How to look after my inner child?
November 23, 2020 3:43 PM   Subscribe

I read this article recently about toddler tantrums. Can you recommend anything like this for an adult who has problems regulating their emotions?

When I was really young and had tantrums, my parents didn't handle it very well. I still have trouble with being able to deal with and process big feelings. Looking for resources for myself on what I can do when I am upset to be able to work through the feelings.

Thank you!
posted by kinddieserzeit to Human Relations (10 answers total) 32 users marked this as a favorite
Best answer: Interesting question!

I think firstly I'll recommend the mefi standard: therapy
Worth its weight in gold! I'm sure there are numerous questions on here about how to find a therapist, what type of therapy, etc etc. If you can't afford it, they usually do a sliding scale.

But to your question specifically.
The things the article describes are the things I've learned for myself in the last year of therapy.
Namely, that things happen and they are difficult and that is 100% OK, and that it's 100% OK to feel feelings about those hard things. It turns out that a big part of what makes difficult things difficult is our reaction to them. You sorta flinch at your own reaction and say "ugh I can't believe I feel this way!" Feeling your feelings about things is not bad nor wrong - it's just how you are and that's OK!

My therapist actually talks about showing up for your inner child. The whole idea being that your inner child is you, around the age of 7, when you started to cement the habits and views that allow you to live and cope and take care of yourself in a world that doesn't make much sense most of the time. These habits tend not to be terribly efficient ways to meet our needs but it's what we got. The goal of the whole process is to see how they sometimes don't meet our needs and make adjustments.

Anyways, showing up for your inner child starts with recognizing how you are, right now, straight up.
"I feel angry"
"I feel tired"
"I feel joyus"
All feelings that come and go. Just recognizing they're there is a thing that doesn't happen often. By recognizing and acknowledging them we can start to make intentional choices about what to do next.

Maybe you feel sad. You eat some ice cream.
OK that's totally fine, but if you can recognize that you're sad, then notice "hey I'm going for the ice cream" it helps you understand what's going on a bit more. Even after you recognize that you're sad and you want ice cream, you can still go for it! But this time you have more agency in that choice. And maybe next time you think "I'm sad and I usually have ice cream, but actually what would really feel good right now is to go outside and go for a walk" This change allows you to do what's best for you! Maybe ice cream isn't always what you want but it's what you reach for every time.

I encourage you to imagine what therapy would be like for you. You can certainly do the things I talk about above on your own, but it's quite slow and confusing without someone to guide you :)
Best of luck.
posted by lalunamel at 4:15 PM on November 23, 2020 [6 favorites]

Best answer: I'm a therapist (IANYT) and someone with overwhelming emotions as an adult. I actually use lots of parallel ideas to the ideas in this article in my practice. Many people whose emotions feel really overwhelming or intolerable, or whose emotions get in the way of living the lives they want to be living have experienced trauma (whether it was Big T trauma like war or assault, or "little t trauma" like an unavailable caregiver) in their early years. Trauma often leads adult brains to interpret stressful situations as dangerous, and to go into fight, flight, or freeze (some people also add fawn and collapse as additional responses - I have mixed feelings about these).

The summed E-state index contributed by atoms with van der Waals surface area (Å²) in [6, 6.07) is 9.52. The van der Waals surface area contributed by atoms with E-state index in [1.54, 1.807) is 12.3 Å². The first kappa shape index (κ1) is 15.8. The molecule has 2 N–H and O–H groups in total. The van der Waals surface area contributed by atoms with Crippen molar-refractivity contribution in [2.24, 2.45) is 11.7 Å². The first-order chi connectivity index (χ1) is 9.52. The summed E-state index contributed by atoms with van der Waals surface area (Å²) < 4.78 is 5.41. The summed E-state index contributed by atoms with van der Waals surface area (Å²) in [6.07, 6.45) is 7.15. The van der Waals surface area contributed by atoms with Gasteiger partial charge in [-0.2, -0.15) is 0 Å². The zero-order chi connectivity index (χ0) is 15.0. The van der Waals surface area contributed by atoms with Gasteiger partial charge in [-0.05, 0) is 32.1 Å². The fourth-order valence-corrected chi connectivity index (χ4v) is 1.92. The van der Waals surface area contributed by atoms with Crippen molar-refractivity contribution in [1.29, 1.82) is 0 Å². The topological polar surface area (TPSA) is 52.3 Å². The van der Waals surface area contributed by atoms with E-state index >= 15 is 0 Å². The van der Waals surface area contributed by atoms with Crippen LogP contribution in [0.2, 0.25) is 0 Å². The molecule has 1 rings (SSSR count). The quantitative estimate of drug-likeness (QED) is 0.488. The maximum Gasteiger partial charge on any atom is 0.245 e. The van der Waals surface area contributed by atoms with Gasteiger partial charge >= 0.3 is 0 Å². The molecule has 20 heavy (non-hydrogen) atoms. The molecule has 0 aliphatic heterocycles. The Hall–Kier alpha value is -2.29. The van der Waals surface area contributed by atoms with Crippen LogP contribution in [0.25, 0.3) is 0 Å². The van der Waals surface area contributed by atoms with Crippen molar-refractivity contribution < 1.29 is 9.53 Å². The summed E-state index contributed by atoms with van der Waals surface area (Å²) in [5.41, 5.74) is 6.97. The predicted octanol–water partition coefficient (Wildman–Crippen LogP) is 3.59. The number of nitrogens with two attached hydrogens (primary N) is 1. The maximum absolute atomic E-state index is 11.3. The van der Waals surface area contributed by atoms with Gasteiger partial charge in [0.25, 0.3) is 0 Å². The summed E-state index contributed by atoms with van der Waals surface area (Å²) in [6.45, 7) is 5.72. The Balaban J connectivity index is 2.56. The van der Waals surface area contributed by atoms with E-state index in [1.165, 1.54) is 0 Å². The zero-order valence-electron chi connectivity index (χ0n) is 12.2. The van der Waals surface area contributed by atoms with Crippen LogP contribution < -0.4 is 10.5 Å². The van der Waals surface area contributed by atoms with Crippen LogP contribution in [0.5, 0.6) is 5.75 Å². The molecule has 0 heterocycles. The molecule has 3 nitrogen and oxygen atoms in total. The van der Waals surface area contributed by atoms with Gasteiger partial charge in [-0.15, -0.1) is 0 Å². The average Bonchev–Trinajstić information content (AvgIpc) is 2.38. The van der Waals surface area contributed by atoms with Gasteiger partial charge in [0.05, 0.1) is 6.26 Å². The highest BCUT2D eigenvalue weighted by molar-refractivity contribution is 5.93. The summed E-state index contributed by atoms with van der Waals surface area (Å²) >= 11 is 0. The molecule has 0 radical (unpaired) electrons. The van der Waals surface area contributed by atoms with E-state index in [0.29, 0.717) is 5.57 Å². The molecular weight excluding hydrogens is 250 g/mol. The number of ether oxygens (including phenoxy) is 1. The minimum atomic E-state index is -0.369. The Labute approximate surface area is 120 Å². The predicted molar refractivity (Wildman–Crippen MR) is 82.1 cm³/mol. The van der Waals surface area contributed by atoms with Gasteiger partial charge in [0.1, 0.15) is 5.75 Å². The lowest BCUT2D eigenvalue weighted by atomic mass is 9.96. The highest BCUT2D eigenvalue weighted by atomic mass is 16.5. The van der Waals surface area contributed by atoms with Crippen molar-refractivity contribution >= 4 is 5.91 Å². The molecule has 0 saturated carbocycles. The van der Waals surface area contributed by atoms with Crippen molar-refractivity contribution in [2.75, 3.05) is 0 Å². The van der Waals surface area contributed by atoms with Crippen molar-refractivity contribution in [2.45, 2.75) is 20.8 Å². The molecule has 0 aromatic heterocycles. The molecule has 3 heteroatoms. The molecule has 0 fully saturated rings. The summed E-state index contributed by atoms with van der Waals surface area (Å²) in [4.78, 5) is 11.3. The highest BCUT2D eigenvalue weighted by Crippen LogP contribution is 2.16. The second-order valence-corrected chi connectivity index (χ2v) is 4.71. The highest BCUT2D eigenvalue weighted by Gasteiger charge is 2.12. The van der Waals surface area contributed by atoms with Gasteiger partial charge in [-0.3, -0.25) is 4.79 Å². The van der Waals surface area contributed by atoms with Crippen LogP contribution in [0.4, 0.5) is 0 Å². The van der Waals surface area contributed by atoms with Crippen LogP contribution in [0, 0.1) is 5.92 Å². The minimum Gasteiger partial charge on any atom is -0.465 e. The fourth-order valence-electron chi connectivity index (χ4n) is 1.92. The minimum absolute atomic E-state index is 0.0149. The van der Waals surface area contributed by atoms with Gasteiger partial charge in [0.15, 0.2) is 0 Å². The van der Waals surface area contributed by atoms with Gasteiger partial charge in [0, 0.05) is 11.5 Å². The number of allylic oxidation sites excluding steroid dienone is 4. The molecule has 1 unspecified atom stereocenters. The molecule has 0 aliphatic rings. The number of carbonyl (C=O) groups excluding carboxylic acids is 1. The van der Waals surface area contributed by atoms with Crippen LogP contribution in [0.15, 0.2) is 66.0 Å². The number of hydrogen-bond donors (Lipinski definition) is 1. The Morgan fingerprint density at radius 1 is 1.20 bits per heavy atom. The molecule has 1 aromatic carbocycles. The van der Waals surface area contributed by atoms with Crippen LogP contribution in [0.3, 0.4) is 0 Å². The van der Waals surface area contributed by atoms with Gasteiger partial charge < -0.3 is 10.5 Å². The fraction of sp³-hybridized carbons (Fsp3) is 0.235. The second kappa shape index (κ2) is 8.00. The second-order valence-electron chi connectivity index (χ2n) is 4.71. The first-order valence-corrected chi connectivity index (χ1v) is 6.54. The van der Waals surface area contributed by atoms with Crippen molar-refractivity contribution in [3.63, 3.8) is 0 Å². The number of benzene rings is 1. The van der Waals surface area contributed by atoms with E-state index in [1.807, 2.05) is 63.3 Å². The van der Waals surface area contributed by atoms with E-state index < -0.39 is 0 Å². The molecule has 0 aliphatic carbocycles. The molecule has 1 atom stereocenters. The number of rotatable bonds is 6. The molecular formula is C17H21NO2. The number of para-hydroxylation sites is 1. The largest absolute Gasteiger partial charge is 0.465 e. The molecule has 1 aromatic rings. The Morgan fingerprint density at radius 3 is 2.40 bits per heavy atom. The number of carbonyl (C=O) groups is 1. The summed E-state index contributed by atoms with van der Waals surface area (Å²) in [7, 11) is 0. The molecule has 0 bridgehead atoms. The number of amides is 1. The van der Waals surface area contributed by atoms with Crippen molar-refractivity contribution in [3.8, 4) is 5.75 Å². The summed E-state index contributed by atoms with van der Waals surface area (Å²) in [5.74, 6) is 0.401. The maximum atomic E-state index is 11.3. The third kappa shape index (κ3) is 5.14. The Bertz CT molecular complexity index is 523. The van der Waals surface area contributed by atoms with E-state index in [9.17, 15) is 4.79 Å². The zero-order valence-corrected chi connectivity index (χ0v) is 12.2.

I know for myself, when I'm having a fight response, it feels, internally, like I am a kid having a tantrum. I can't think straight or problem solve or consider what future me wants from the situation. I just want to externalize and kick and scream until the situation feels more just. In the past this made me get into terrible fights in relationships and walk off jobs when something unfair happened.

It's not that I was a bad person, I was just having a trauma response. Now what I do is say to myself "This is my fight response. It's doing an important job by telling me my boundaries have been violated." Like in the article - I don't blame or shame myself for being full of rage, but I do notice what it feels like in my body and what actions it is telling me to take. And I recognize that whatever it is urging me to do is my trauma response telling me to do it - valid, but not always the best choice to listen to it. I used to feel really embarrassed and ashamed to be an adult (in the mental health field, no less) who had these experiences - until I really came to embrace the idea of not punishing feelings.

You can even thank the trauma response and develop a relationship with it, instead of letting it control you. Sometimes when things feel out of control and I identify it as such, I imagine little me and try to think of what words she most needed to hear, and then I say them to myself, and imagine that I am the responsible, caring adult that I didn't have, and I am caring for her now.

Like in the article where it says to validate feelings but set limits on behaviour, I borrow the idea of "opposite action" from dialectical behavioural therapy. If my trauma response tells me to completely cut off from the friend who snubbed me or did something inconsiderate, I reach out and try to connect with that friend. I've started living by the phrase: "why cut what you can untie?"

It is important to me that I am offering the clients who come to me for therapy something evidence based. I want to be clear that inner child work doesn't really have much of an evidence base, particularly in terms of randomized control trials or the kind of empirical evidence that supports CBT or DBT. Despite this, I think of inner child work as a metaphor for accepting all the parts of yourself. There is strong evidence correlating self acceptance with improved mental health, and I would encourage you to work towards accepting all of the parts of yourself (even the ugly, messy ones) whether it is through inner child work or something else that works for you. I think this is analogous to how that article talks about accepting the feelings of the tantrumming child.